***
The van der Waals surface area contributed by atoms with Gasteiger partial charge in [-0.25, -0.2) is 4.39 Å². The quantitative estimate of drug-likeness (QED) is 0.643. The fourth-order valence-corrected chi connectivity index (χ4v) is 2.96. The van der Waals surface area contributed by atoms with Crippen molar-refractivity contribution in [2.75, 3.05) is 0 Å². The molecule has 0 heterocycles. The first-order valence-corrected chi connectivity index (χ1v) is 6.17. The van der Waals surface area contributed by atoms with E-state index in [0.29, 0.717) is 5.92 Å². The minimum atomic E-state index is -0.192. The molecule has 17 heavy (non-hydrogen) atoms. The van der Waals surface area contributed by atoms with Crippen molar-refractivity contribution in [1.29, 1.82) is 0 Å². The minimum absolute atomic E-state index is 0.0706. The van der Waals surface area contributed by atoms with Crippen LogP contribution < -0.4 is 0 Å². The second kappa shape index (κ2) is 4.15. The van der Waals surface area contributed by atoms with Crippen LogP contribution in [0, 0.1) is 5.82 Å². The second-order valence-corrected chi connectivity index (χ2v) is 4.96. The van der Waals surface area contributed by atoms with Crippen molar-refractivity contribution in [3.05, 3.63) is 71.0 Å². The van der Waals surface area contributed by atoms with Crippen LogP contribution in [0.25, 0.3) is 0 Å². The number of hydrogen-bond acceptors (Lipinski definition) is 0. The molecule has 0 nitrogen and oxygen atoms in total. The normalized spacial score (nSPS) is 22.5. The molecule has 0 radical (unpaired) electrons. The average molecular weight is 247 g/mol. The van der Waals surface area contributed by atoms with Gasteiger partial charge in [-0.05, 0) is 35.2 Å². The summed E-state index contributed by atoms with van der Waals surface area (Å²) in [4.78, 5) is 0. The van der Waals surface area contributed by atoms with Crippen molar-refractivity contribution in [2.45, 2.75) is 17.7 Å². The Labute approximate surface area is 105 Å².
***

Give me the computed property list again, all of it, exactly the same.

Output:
The van der Waals surface area contributed by atoms with Gasteiger partial charge in [-0.25, -0.2) is 4.39 Å². The quantitative estimate of drug-likeness (QED) is 0.643. The fourth-order valence-corrected chi connectivity index (χ4v) is 2.96. The van der Waals surface area contributed by atoms with Crippen molar-refractivity contribution in [2.75, 3.05) is 0 Å². The molecule has 0 heterocycles. The first-order valence-corrected chi connectivity index (χ1v) is 6.17. The van der Waals surface area contributed by atoms with E-state index in [0.29, 0.717) is 5.92 Å². The minimum atomic E-state index is -0.192. The molecule has 17 heavy (non-hydrogen) atoms. The van der Waals surface area contributed by atoms with Crippen molar-refractivity contribution in [1.29, 1.82) is 0 Å². The minimum absolute atomic E-state index is 0.0706. The van der Waals surface area contributed by atoms with Crippen LogP contribution < -0.4 is 0 Å². The second kappa shape index (κ2) is 4.15. The van der Waals surface area contributed by atoms with Crippen LogP contribution in [0, 0.1) is 5.82 Å². The second-order valence-corrected chi connectivity index (χ2v) is 4.96. The van der Waals surface area contributed by atoms with Crippen molar-refractivity contribution in [3.05, 3.63) is 71.0 Å². The van der Waals surface area contributed by atoms with Crippen LogP contribution in [0.25, 0.3) is 0 Å². The number of hydrogen-bond acceptors (Lipinski definition) is 0. The molecule has 0 nitrogen and oxygen atoms in total. The normalized spacial score (nSPS) is 22.5. The molecule has 0 radical (unpaired) electrons. The average molecular weight is 247 g/mol. The van der Waals surface area contributed by atoms with Gasteiger partial charge in [-0.05, 0) is 35.2 Å². The summed E-state index contributed by atoms with van der Waals surface area (Å²) in [4.78, 5) is 0. The van der Waals surface area contributed by atoms with Crippen molar-refractivity contribution in [2.45, 2.75) is 17.7 Å². The Labute approximate surface area is 105 Å².